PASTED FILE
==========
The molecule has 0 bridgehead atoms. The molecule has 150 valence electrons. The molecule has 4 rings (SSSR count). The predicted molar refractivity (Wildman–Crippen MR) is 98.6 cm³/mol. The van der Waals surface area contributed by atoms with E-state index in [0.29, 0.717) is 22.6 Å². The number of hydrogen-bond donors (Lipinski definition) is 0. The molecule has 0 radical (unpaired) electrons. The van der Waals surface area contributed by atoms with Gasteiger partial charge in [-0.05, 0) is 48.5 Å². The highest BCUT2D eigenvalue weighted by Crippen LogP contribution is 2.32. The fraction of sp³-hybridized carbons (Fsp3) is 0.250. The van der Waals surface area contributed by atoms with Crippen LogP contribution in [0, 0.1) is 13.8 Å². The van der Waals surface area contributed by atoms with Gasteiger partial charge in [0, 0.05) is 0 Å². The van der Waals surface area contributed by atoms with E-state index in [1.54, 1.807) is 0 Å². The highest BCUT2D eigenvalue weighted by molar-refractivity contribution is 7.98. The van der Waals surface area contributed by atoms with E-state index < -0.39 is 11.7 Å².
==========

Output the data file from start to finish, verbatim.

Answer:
The molecule has 0 bridgehead atoms. The molecule has 150 valence electrons. The molecule has 4 rings (SSSR count). The predicted molar refractivity (Wildman–Crippen MR) is 98.6 cm³/mol. The van der Waals surface area contributed by atoms with E-state index in [0.29, 0.717) is 22.6 Å². The number of hydrogen-bond donors (Lipinski definition) is 0. The molecule has 0 radical (unpaired) electrons. The van der Waals surface area contributed by atoms with Gasteiger partial charge in [-0.05, 0) is 48.5 Å². The highest BCUT2D eigenvalue weighted by Crippen LogP contribution is 2.32. The fraction of sp³-hybridized carbons (Fsp3) is 0.250. The van der Waals surface area contributed by atoms with Crippen LogP contribution in [0, 0.1) is 13.8 Å². The van der Waals surface area contributed by atoms with Gasteiger partial charge in [0, 0.05) is 0 Å². The van der Waals surface area contributed by atoms with E-state index in [1.54, 1.807) is 0 Å². The highest BCUT2D eigenvalue weighted by molar-refractivity contribution is 7.98. The van der Waals surface area contributed by atoms with E-state index < -0.39 is 11.7 Å².